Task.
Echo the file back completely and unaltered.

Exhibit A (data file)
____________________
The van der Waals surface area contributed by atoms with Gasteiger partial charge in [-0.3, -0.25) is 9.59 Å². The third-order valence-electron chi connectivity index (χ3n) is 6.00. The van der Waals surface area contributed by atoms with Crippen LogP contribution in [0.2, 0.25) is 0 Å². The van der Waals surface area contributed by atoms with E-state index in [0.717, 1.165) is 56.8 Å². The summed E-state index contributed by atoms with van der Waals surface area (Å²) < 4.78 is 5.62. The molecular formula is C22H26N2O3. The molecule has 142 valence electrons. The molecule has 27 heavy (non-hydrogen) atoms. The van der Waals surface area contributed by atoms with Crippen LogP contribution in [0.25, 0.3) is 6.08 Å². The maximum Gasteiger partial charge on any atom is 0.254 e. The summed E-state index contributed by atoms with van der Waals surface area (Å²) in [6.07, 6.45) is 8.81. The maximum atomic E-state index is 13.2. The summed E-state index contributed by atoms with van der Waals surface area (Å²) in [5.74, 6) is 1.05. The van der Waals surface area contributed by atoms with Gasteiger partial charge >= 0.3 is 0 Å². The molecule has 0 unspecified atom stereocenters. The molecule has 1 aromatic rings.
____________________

The van der Waals surface area contributed by atoms with Gasteiger partial charge in [-0.3, -0.25) is 9.59 Å². The third-order valence-electron chi connectivity index (χ3n) is 6.00. The van der Waals surface area contributed by atoms with Crippen LogP contribution in [0.2, 0.25) is 0 Å². The van der Waals surface area contributed by atoms with E-state index in [0.717, 1.165) is 56.8 Å². The summed E-state index contributed by atoms with van der Waals surface area (Å²) < 4.78 is 5.62. The molecular formula is C22H26N2O3. The molecule has 142 valence electrons. The molecule has 27 heavy (non-hydrogen) atoms. The van der Waals surface area contributed by atoms with Crippen LogP contribution in [0.25, 0.3) is 6.08 Å². The maximum Gasteiger partial charge on any atom is 0.254 e. The summed E-state index contributed by atoms with van der Waals surface area (Å²) in [6.07, 6.45) is 8.81. The maximum atomic E-state index is 13.2. The summed E-state index contributed by atoms with van der Waals surface area (Å²) in [5.74, 6) is 1.05. The van der Waals surface area contributed by atoms with Gasteiger partial charge >= 0.3 is 0 Å². The molecule has 0 unspecified atom stereocenters. The molecule has 1 aromatic rings.